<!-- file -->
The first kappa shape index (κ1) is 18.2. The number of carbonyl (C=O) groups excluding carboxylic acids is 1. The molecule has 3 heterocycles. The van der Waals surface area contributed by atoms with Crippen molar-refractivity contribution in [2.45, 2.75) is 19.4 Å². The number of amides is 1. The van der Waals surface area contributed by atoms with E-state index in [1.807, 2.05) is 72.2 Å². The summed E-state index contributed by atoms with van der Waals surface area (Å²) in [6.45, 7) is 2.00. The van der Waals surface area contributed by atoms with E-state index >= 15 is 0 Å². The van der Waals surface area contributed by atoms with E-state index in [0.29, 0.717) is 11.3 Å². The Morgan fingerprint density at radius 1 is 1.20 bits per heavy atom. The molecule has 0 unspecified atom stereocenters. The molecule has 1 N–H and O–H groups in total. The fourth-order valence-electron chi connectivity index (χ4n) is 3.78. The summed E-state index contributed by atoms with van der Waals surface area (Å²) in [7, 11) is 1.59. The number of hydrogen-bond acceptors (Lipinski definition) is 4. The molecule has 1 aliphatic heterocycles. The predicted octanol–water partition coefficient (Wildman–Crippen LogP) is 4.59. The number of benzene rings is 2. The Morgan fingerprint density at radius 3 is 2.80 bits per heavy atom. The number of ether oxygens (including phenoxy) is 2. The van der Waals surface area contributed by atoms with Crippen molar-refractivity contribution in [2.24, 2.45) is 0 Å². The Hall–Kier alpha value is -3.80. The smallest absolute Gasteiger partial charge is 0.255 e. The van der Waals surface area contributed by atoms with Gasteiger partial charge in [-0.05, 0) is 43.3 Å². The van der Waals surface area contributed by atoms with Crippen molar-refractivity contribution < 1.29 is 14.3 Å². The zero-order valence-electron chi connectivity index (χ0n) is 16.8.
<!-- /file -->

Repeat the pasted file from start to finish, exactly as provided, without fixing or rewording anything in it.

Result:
The first kappa shape index (κ1) is 18.2. The number of carbonyl (C=O) groups excluding carboxylic acids is 1. The molecule has 3 heterocycles. The van der Waals surface area contributed by atoms with Crippen molar-refractivity contribution in [2.45, 2.75) is 19.4 Å². The number of amides is 1. The van der Waals surface area contributed by atoms with E-state index in [1.807, 2.05) is 72.2 Å². The summed E-state index contributed by atoms with van der Waals surface area (Å²) in [6.45, 7) is 2.00. The van der Waals surface area contributed by atoms with E-state index >= 15 is 0 Å². The van der Waals surface area contributed by atoms with E-state index in [0.29, 0.717) is 11.3 Å². The Morgan fingerprint density at radius 1 is 1.20 bits per heavy atom. The molecule has 0 unspecified atom stereocenters. The molecule has 1 N–H and O–H groups in total. The fourth-order valence-electron chi connectivity index (χ4n) is 3.78. The summed E-state index contributed by atoms with van der Waals surface area (Å²) in [7, 11) is 1.59. The number of hydrogen-bond acceptors (Lipinski definition) is 4. The molecule has 1 aliphatic heterocycles. The predicted octanol–water partition coefficient (Wildman–Crippen LogP) is 4.59. The number of benzene rings is 2. The Morgan fingerprint density at radius 3 is 2.80 bits per heavy atom. The number of ether oxygens (including phenoxy) is 2. The van der Waals surface area contributed by atoms with Crippen molar-refractivity contribution in [2.24, 2.45) is 0 Å². The Hall–Kier alpha value is -3.80. The smallest absolute Gasteiger partial charge is 0.255 e. The van der Waals surface area contributed by atoms with Gasteiger partial charge in [-0.05, 0) is 43.3 Å². The van der Waals surface area contributed by atoms with Crippen molar-refractivity contribution < 1.29 is 14.3 Å². The zero-order valence-electron chi connectivity index (χ0n) is 16.8.